The Importance of the Hit
A hit is important. It’s no doubt that you’ve heard the industry all chattering that “technique” is the buzzword for the 2015-16 season, and rightly so! With the widening of the technique ranges on the scoring system created by The JAM Brands, Epic, and Varsity, it is now more important than ever that teams focus on hitting their routines at competition.
Are you in the cool club?
Yes, every team always wants to hit their routine. But, I hope that you are making this a priority for you and your team. Will you make it into “Club Zero”? It’s the hot new trend! Instead of focusing on winning each competition, which is out of your hands and in the judge’s hands, focus on zero deductions and hitting your routine. Teams with zero deductions get to be a part of Club Zero and often give themselves their best chance at winning, too! Zero deductions is a victory in itself to be celebrated! Not only do deductions take points off your total score, but also the mistakes that receive deductions take away from the strong technique and visuals that you were intending to show there. In this way, deductions can hurt a judge’s overall opinion of your routine.
“A life of frustration is inevitable for any coach whose main enjoyment is winning.” – Chuck Noll (Steelers Coach)
So, how do you find the Hit?
It is most likely to come with proper preparation, both physically and mentally. Athletes need to be in top physical shape, so don’t skimp on the conditioning at practice! Athletes need cardio, plyo, and strength conditioning. Their bodies need to be ready to handle the toll their nerves will take on them and the adrenaline rush they will have on competition day. Athletes need to be conditioned to be able to perform their routine with effortless confidence even after a long warmup and walk to their arena.
“Nothing will work unless you do.” – John Wooden (Basketball Coach)
Technique! Technique! Technique!
If “perfect practice makes perfect”, then strong technique should be established in the gym if you want to be able to show it at competition. Once athletes are conditioned with the strength necessary to learn skills, they should always be practiced with technique in mind. Reaching for a hit by focusing on physical preparation at the gym has other important fringe benefits, like increased safety of the athletes, potential for faster proper progression, and stronger visual appeal to judges at competition.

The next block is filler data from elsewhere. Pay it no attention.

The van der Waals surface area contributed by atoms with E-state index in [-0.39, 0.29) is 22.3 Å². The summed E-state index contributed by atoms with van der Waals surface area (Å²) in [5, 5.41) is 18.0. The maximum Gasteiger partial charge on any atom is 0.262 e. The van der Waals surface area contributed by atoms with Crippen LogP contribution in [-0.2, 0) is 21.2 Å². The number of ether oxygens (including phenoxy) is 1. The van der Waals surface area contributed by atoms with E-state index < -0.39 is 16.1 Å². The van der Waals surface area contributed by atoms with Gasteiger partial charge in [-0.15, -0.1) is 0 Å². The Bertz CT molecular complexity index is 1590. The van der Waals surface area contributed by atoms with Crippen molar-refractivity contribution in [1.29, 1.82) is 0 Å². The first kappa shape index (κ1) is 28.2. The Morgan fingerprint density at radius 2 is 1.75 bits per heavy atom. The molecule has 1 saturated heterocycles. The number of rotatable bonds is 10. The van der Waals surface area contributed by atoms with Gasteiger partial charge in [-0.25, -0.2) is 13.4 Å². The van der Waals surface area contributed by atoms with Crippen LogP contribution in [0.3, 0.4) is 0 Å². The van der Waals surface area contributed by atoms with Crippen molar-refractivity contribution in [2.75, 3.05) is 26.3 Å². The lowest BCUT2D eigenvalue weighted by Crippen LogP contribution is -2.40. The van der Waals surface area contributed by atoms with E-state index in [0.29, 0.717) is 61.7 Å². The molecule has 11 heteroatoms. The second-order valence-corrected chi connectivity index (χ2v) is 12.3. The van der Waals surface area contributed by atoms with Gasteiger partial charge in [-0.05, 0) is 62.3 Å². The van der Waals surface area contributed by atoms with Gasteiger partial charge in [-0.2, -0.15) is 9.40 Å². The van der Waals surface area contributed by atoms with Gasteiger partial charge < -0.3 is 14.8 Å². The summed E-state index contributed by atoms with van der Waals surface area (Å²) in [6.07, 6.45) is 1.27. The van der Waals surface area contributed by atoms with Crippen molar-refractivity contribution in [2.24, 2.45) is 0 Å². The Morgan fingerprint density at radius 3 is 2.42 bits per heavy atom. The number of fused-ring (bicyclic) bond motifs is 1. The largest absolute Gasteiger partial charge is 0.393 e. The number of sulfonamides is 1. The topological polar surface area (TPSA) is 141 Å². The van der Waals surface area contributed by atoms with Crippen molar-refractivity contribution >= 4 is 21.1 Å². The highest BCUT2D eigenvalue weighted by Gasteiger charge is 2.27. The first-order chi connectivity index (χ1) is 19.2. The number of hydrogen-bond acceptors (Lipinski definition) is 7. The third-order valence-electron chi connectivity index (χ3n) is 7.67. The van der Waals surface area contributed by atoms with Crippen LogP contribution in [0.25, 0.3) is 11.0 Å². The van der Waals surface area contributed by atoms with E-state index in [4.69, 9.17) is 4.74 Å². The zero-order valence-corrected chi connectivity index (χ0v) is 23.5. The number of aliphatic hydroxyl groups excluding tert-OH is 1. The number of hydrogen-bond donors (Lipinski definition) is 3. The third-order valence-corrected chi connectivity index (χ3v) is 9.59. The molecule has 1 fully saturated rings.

“I figure practice puts your brains in your muscles” – Sam Snead (Professional Golfer)
Believe it to achieve it.
Even once your athletes are physically capable of producing a hit in practice and their bodies are competition ready, will they be able to pull it off? To help your teams achieve the hit, don’t forget to prepare them mentally, as well. Get to know your athletes and their individual strengths and weaknesses. Don’t be afraid to adjust your coaching style to help each athlete grow and improve in their own way. Visualizing their success can also build confidence.
“Mental will is a muscle that needs exercise, just like muscles of the body.” – Lynn Jennings (Long Distance Runner)
Fake it til you make it.
Make smart choices with the content of your routine. If no one knows your team like you do, be sure that you choose skills that flatter your team’s strengths and hide their weaknesses. Don’t be afraid to go against the grain if your team’s skill set is best shown in a non-traditional way. That can add to the creativity, uniqueness, and visual appeal of your routine! Challenge your athletes, but find the right balance of skills that lets the team build confidence at practice.